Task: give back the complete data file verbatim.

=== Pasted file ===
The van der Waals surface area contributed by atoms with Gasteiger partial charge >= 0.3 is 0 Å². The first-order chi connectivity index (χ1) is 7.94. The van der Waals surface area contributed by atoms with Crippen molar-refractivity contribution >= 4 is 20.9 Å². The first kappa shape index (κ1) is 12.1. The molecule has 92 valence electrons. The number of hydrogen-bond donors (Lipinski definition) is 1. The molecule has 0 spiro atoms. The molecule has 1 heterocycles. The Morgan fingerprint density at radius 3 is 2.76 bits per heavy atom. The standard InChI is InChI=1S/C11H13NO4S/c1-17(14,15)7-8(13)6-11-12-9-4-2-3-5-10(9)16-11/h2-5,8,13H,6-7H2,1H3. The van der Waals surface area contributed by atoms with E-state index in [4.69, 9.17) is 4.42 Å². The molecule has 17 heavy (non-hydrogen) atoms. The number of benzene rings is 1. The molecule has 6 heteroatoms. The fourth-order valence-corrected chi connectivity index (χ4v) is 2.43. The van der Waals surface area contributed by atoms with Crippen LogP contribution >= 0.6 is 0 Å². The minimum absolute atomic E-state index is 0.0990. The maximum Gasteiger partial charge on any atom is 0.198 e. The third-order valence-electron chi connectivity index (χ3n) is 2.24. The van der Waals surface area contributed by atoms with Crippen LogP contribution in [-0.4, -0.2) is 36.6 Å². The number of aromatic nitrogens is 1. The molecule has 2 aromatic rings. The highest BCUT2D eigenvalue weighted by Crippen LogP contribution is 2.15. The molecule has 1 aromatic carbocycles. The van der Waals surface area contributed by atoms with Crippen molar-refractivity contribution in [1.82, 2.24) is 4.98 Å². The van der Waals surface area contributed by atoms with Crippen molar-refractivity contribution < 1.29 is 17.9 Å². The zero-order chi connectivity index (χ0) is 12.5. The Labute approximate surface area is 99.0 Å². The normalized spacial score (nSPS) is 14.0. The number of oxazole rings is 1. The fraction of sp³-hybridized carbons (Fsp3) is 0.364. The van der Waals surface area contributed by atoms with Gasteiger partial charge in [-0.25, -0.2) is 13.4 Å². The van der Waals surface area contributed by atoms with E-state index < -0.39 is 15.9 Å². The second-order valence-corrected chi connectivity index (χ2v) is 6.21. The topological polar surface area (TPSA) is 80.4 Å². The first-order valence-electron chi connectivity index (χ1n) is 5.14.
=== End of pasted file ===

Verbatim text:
The van der Waals surface area contributed by atoms with Gasteiger partial charge >= 0.3 is 0 Å². The first-order chi connectivity index (χ1) is 7.94. The van der Waals surface area contributed by atoms with Crippen molar-refractivity contribution >= 4 is 20.9 Å². The first kappa shape index (κ1) is 12.1. The molecule has 92 valence electrons. The number of hydrogen-bond donors (Lipinski definition) is 1. The molecule has 0 spiro atoms. The molecule has 1 heterocycles. The Morgan fingerprint density at radius 3 is 2.76 bits per heavy atom. The standard InChI is InChI=1S/C11H13NO4S/c1-17(14,15)7-8(13)6-11-12-9-4-2-3-5-10(9)16-11/h2-5,8,13H,6-7H2,1H3. The van der Waals surface area contributed by atoms with E-state index in [4.69, 9.17) is 4.42 Å². The molecule has 17 heavy (non-hydrogen) atoms. The number of benzene rings is 1. The molecule has 6 heteroatoms. The fourth-order valence-corrected chi connectivity index (χ4v) is 2.43. The van der Waals surface area contributed by atoms with Crippen LogP contribution >= 0.6 is 0 Å². The minimum absolute atomic E-state index is 0.0990. The maximum Gasteiger partial charge on any atom is 0.198 e. The third-order valence-electron chi connectivity index (χ3n) is 2.24. The van der Waals surface area contributed by atoms with Crippen LogP contribution in [-0.4, -0.2) is 36.6 Å². The number of aromatic nitrogens is 1. The molecule has 2 aromatic rings. The highest BCUT2D eigenvalue weighted by Crippen LogP contribution is 2.15. The molecule has 1 aromatic carbocycles. The van der Waals surface area contributed by atoms with Crippen molar-refractivity contribution in [1.82, 2.24) is 4.98 Å². The van der Waals surface area contributed by atoms with Crippen molar-refractivity contribution < 1.29 is 17.9 Å². The zero-order chi connectivity index (χ0) is 12.5. The Labute approximate surface area is 99.0 Å². The normalized spacial score (nSPS) is 14.0. The number of oxazole rings is 1. The fraction of sp³-hybridized carbons (Fsp3) is 0.364. The van der Waals surface area contributed by atoms with Gasteiger partial charge in [-0.25, -0.2) is 13.4 Å². The van der Waals surface area contributed by atoms with E-state index < -0.39 is 15.9 Å². The second-order valence-corrected chi connectivity index (χ2v) is 6.21. The topological polar surface area (TPSA) is 80.4 Å². The first-order valence-electron chi connectivity index (χ1n) is 5.14.